What’s Growing at the Harriet Irving Botanical Gardens: Reading Locally Within the Acadian Forest Region!
By Adrien Rawley, Horticulture Assistant and Educator
Not long ago, I had a wonderful opportunity to visit the Coastal Maine Botanical Gardens (CMBG) in Boothbay Harbor, Maine. The coast of Maine was my childhood home, specifically Bar Harbor, where my parents and the beautiful landscape of Acadia National Park built my foundation as a budding naturalist. As life likes to guide us through complete circles, I smiled as I cycled onto the grounds of the CMBG wearing my horticulture assistant/educator hat from the Harriet Irving Botanical Gardens. Don’t worry, I certainly had my helmet on too! The four seasons I have spent alongside Melanie in the Gardens have taught me so much about the plants I have known and loved my whole life. Not only is their diversity stunning, but the intricacies of their relationships to each other and their surrounding habitats is nothing short of magic.
Nova Scotia has become my beloved home and approaching the CMBG Visitor Centre felt like the closing of a loop. The time had come to look at my childhood landscape with new eyes, focused on what the CMBG offers to their local community and in turn, rediscover how much the work we do on our 6 acres in Wolfville supports the growing body of knowledge of the Acadian Forest Region.
No two botanical gardens are the same, and at first glance the CMBG couldn’t be more different from our local gardens. There are shuttle carts to help move visitors around the nearly 300 acres of the grounds, a landing dock for boat tours, lots of exotic annuals, perennials and trees, hundreds of people at any one time wandering the paths and a staff of over 100 (plus close to 400 volunteers) in the summer season! Beyond that however, we are completely identical: youthful as botanical gardens are concerned (the CMBG opened in 2007, just 5 years after we did!), excited, and welcoming to every visitor, and each staff member carries a tangible awe and respect for the plant kingdom in its diversity.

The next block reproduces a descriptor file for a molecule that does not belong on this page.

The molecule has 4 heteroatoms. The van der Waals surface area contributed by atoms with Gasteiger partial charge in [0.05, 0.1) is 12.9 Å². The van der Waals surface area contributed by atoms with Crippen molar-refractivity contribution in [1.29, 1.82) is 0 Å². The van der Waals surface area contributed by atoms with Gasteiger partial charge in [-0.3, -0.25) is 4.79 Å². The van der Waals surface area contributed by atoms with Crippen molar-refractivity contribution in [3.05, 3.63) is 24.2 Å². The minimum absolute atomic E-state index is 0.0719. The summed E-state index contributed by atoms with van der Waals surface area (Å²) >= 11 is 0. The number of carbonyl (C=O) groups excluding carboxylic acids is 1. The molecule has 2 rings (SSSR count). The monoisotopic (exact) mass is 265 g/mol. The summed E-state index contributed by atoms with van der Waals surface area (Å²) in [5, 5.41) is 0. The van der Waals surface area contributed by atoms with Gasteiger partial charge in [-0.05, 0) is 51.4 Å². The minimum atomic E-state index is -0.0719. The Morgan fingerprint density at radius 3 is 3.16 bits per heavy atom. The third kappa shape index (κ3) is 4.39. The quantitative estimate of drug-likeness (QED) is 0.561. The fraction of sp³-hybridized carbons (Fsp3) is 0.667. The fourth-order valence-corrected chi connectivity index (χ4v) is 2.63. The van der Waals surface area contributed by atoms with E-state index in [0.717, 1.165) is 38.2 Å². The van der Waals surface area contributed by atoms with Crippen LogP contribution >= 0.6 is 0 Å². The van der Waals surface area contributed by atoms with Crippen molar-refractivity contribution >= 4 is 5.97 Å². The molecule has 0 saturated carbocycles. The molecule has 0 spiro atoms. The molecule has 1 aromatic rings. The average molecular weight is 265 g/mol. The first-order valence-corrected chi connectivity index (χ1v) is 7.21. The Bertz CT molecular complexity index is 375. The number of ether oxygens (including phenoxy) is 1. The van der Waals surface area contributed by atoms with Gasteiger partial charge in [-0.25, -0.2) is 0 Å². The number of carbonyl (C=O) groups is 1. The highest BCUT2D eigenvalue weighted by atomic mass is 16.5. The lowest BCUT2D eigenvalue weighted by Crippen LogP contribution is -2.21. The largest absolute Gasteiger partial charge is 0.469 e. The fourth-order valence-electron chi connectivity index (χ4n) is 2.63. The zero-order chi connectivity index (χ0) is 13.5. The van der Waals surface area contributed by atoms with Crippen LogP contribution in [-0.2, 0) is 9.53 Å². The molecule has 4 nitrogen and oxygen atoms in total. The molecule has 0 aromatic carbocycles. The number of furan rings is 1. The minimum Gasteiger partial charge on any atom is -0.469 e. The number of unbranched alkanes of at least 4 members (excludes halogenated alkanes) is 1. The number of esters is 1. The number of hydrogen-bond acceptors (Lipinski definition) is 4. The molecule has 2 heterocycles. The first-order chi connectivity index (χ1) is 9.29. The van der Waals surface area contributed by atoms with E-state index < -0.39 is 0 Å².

Then there are books: lots and lots of books! Melanie and I have hundreds of books stacked precariously on bowing shelves in our office. They are well-thumbed and used constantly. Our E.C. Smith Herbarium is filled with publications new and old alike, an incredible resource that I can get lost in for hours. As I toured the educational facilities and offices of the CMBG I couldn’t help but notice how many darn books there were that I had never, ever seen before. Field guides, manuals, and surveys, full colour, glorious, and beautiful books completely devoted to plants. Several of which were written by their CEO and director, William Cullina. His publication, Wildflowers, lives in our own potting shed, where our amazing volunteer crew uses it as one of their main reference guides for their work in propagating native plants. In our case, reading locally extends quite a bit beyond the Annapolis Valley!
As we know, the natural world doesn’t pay attention to federal or provincial boundaries. The Acadian Forest Region extends well into New England and there is much work being done “south of the border” to understand local forest communities. I was able to spend time with several of the staff members at The Gardens, including Melissa Cullina, the research botanist on staff and William’s wife. We officially decided that we work for two branches of the same organization, one that is devoted to instilling awareness and amazement in humans of the miraculous world of plants. Melissa and William are currently working on a new publication specific to the flora of Midcoast Maine, a unique and interesting eco-region. Considering the diversity of ecosystems found in Nova Scotia as well, perhaps one day we will have separate field guides for each of our native habitats! In my opinion, there can never be enough books to help us understand the beautiful green world around us. I can’t wait to get my hands on a copy of Midcoast Flora, whenever William and Melissa finish their massive project!
As a token of gratitude, what better gift from one botanical garden to another: a field guide from the collection on offer at the Irving Centre. Melissa was thrilled to receive a copy of Trees and Shrubs of the Maritimes by Tod Boland and add it to their public library. Reading locally within the Acadian Forest Region means that sometimes a little bit of travel is in store, but it’s always well worth the journey! Happy reading!
Photo caption: The Friends of the Gardens volunteer group proudly display their dog-eared, well-loved copies of William Cullina’s books while hard at work on a Tuesday morning.
Harriet Irving Botanical Gardens